Sri Lanka’s former wartime defence minister Gotabaya Rajapaksa will be the country’s next president, after his opponent conceded defeat in a tightly contested election.
The candidate for Sri Lanka’s ruling UNP party, Sajith Premadasa, on Sunday accepted defeat in the poll held on Saturday and congratulated his rival.
“It is my privilege to honour the decision of the people and congratulate Gotabaya Rajapaksa on his election as the seventh president of Sri Lanka,” Premadasa said in a statement.
With half the votes counted, Rajapaksa led with 50.7%, while his main rival Premadasa had 43.8%, the election commission said. Rajapaksa’s party claimed victory in a statement which thanked voters for a peaceful election.
The election took place seven months after the deadly Easter Sunday attacks, which saw self-radicalised Islamist extremists bomb hotels and churches, killing over 250 people and throwing Sri Lanka into a state of emergency.
Early results showed Rajapaksa, 70, the candidate for the SLPP, the Sinhalese-Buddhist nationalist party, leading with 48.2% of the vote.
A member of one of Sri Lanka’s most powerful political families, he served as defence minister when his brother, Mahinda Rajapaksa, was president for a decade from 2005. The pair oversaw the end of Sri Lanka’s brutal 26-year-long civil war.
His main opponent, Sajith Premadasa, a minister in the current United National party (UNP) government was on 45.3% in the vote count. Premadasa, 52, had strong support in minority Tamil areas and a poor showing in larger Sinhalese constituencies, Rajapaksa’s core support base.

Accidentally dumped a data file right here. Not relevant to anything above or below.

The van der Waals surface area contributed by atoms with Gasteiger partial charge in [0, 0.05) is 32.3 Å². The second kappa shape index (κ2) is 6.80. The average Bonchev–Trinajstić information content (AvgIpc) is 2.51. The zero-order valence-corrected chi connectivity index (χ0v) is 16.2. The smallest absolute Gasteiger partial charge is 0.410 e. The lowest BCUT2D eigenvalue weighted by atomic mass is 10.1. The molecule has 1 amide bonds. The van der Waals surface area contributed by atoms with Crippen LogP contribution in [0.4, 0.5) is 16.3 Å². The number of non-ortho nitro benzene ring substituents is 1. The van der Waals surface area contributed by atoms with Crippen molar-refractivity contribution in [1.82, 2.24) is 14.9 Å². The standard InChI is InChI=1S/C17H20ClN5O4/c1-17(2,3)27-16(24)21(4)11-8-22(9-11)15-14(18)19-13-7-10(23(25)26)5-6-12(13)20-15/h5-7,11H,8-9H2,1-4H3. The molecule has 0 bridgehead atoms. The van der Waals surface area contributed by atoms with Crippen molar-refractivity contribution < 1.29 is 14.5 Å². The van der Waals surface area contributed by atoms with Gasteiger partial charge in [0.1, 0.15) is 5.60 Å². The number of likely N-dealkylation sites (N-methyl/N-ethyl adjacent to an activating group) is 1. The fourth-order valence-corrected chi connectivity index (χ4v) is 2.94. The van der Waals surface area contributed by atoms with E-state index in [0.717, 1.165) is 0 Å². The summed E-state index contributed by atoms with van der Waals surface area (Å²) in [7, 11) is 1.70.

Though most electoral constituency votes had not been declared and the electoral commission had not officially announced the final result, Rajapaksa’s representatives declared him the winner.
“It is a clear win. We envisaged it. We are very happy that Gota will be the next president. He will be sworn in tomorrow or the day after,” said his spokesman, Keheliya Rambukwella.
The election saw a turnout of 80%, one of the largest in Sri Lanka’s recent history. It was also relatively peaceful, despite being marred by incidents including the shooting of buses carrying Muslim voters in the north-east, which were stopped by a roadblock and fired at by attackers. There were no casualties.
The election had been hotly contested between the two candidates. Following the instability of the current UNP government, which was plagued by inefficiency and infighting and faced criticism for failing to heed warnings of the Easter Sunday attacks, Rajapaksa had run on a platform of promising security for Sri Lanka, as well as boosting the stagnant economy.
Premadasa, the son of former president Ranasinghe Premadasa, who was assassinated by Tamil separatists in 1993, was more of an unknown for Sri Lankan voters. He had campaigned on improving the lives of everyday people.
The return of a Rajapaksa to power could have major implications for human rights and freedom of expression in Sri Lanka. Under Mahinda Rajapaksa’s presidency, there was a repression of dissent, with journalists and campaigners regularly arrested and attacked, while the courts and the police were controlled by the government.
Gotabaya Rajapaksa has also explicitly said he would repeal Sri Lanka’s commitment to a UN human rights agenda for reconciliation and accountability for atrocities committed in the civil war, describing it as “illegal”.
He has also said he intends to put his brother forward for prime minister at the general elections next year, paving the way for the family to take a stranglehold on power in Sri Lanka.
The election commission has said it expects results to be clear by late Sunday and a new president to be sworn in within a day.